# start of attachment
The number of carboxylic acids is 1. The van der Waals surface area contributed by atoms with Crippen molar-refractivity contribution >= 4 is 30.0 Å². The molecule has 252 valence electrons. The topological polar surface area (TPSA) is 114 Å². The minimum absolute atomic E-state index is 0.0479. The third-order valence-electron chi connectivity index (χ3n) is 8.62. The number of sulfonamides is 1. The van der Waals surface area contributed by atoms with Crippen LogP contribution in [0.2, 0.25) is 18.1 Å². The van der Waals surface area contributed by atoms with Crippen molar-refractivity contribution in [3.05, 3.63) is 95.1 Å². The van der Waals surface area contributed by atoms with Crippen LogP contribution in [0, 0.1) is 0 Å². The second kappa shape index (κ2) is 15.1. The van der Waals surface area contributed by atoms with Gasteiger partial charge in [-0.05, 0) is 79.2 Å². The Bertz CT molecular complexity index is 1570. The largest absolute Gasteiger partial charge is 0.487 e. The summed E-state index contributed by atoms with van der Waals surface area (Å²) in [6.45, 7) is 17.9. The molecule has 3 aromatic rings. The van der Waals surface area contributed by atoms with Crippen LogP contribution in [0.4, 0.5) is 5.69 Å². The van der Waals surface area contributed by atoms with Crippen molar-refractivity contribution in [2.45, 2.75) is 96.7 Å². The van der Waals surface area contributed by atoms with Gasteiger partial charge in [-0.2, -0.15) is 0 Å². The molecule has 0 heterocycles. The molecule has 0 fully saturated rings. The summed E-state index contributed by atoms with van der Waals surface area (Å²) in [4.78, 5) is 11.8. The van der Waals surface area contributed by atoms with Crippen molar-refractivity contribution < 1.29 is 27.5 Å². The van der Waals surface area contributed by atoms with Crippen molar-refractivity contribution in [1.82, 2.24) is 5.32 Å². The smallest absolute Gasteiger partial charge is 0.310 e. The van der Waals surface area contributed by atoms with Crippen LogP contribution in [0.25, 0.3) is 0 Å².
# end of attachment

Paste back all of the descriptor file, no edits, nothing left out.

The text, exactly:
The number of carboxylic acids is 1. The van der Waals surface area contributed by atoms with Crippen molar-refractivity contribution >= 4 is 30.0 Å². The molecule has 252 valence electrons. The topological polar surface area (TPSA) is 114 Å². The minimum absolute atomic E-state index is 0.0479. The third-order valence-electron chi connectivity index (χ3n) is 8.62. The number of sulfonamides is 1. The van der Waals surface area contributed by atoms with Crippen LogP contribution in [0.2, 0.25) is 18.1 Å². The van der Waals surface area contributed by atoms with Crippen molar-refractivity contribution in [3.05, 3.63) is 95.1 Å². The van der Waals surface area contributed by atoms with Crippen LogP contribution in [0, 0.1) is 0 Å². The second kappa shape index (κ2) is 15.1. The van der Waals surface area contributed by atoms with Gasteiger partial charge in [-0.05, 0) is 79.2 Å². The Bertz CT molecular complexity index is 1570. The largest absolute Gasteiger partial charge is 0.487 e. The summed E-state index contributed by atoms with van der Waals surface area (Å²) in [6.45, 7) is 17.9. The molecule has 3 aromatic rings. The van der Waals surface area contributed by atoms with Crippen LogP contribution in [0.4, 0.5) is 5.69 Å². The van der Waals surface area contributed by atoms with Crippen molar-refractivity contribution in [2.45, 2.75) is 96.7 Å². The van der Waals surface area contributed by atoms with Gasteiger partial charge in [-0.2, -0.15) is 0 Å². The molecule has 0 heterocycles. The molecule has 0 fully saturated rings. The summed E-state index contributed by atoms with van der Waals surface area (Å²) in [4.78, 5) is 11.8. The van der Waals surface area contributed by atoms with Crippen molar-refractivity contribution < 1.29 is 27.5 Å². The van der Waals surface area contributed by atoms with Crippen molar-refractivity contribution in [1.82, 2.24) is 5.32 Å². The smallest absolute Gasteiger partial charge is 0.310 e. The van der Waals surface area contributed by atoms with Crippen LogP contribution in [0.25, 0.3) is 0 Å².